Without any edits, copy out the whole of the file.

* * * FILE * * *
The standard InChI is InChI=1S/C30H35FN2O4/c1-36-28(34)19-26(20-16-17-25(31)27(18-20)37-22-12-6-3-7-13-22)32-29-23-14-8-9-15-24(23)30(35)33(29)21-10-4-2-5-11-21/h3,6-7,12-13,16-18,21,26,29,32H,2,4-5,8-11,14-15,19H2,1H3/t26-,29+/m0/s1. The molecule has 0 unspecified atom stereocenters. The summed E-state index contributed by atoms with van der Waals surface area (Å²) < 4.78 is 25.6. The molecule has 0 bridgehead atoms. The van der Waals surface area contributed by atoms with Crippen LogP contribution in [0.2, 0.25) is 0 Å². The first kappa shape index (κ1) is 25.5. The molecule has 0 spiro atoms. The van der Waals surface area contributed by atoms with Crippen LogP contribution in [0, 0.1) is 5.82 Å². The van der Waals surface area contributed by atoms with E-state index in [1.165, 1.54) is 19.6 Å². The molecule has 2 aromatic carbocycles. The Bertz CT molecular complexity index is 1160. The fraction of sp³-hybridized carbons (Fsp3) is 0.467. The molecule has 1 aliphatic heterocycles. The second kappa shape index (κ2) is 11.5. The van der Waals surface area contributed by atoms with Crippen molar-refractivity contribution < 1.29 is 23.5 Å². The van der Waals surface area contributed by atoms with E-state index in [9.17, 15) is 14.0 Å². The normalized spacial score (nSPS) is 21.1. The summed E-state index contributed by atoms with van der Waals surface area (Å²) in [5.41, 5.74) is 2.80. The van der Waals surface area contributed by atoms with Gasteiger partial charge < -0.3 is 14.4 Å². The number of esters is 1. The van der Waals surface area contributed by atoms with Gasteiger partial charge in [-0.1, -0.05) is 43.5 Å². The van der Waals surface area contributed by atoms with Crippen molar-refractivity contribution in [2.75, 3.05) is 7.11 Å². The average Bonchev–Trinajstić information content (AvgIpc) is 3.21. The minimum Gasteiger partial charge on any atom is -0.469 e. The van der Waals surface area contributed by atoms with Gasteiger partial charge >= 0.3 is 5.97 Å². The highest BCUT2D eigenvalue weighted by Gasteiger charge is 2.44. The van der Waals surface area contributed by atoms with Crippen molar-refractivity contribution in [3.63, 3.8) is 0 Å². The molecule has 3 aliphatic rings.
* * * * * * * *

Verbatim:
The standard InChI is InChI=1S/C30H35FN2O4/c1-36-28(34)19-26(20-16-17-25(31)27(18-20)37-22-12-6-3-7-13-22)32-29-23-14-8-9-15-24(23)30(35)33(29)21-10-4-2-5-11-21/h3,6-7,12-13,16-18,21,26,29,32H,2,4-5,8-11,14-15,19H2,1H3/t26-,29+/m0/s1. The molecule has 0 unspecified atom stereocenters. The summed E-state index contributed by atoms with van der Waals surface area (Å²) < 4.78 is 25.6. The molecule has 0 bridgehead atoms. The van der Waals surface area contributed by atoms with Crippen LogP contribution in [0.2, 0.25) is 0 Å². The first kappa shape index (κ1) is 25.5. The molecule has 0 spiro atoms. The van der Waals surface area contributed by atoms with Crippen LogP contribution in [0, 0.1) is 5.82 Å². The van der Waals surface area contributed by atoms with E-state index in [1.165, 1.54) is 19.6 Å². The molecule has 2 aromatic carbocycles. The Bertz CT molecular complexity index is 1160. The fraction of sp³-hybridized carbons (Fsp3) is 0.467. The molecule has 1 aliphatic heterocycles. The second kappa shape index (κ2) is 11.5. The van der Waals surface area contributed by atoms with Crippen molar-refractivity contribution < 1.29 is 23.5 Å². The van der Waals surface area contributed by atoms with E-state index in [9.17, 15) is 14.0 Å². The normalized spacial score (nSPS) is 21.1. The summed E-state index contributed by atoms with van der Waals surface area (Å²) in [5.41, 5.74) is 2.80. The van der Waals surface area contributed by atoms with Gasteiger partial charge < -0.3 is 14.4 Å². The number of esters is 1. The van der Waals surface area contributed by atoms with Gasteiger partial charge in [-0.1, -0.05) is 43.5 Å². The van der Waals surface area contributed by atoms with Crippen molar-refractivity contribution in [2.75, 3.05) is 7.11 Å². The average Bonchev–Trinajstić information content (AvgIpc) is 3.21. The minimum Gasteiger partial charge on any atom is -0.469 e. The van der Waals surface area contributed by atoms with Gasteiger partial charge >= 0.3 is 5.97 Å². The highest BCUT2D eigenvalue weighted by Gasteiger charge is 2.44. The van der Waals surface area contributed by atoms with Crippen molar-refractivity contribution in [3.63, 3.8) is 0 Å². The molecule has 3 aliphatic rings.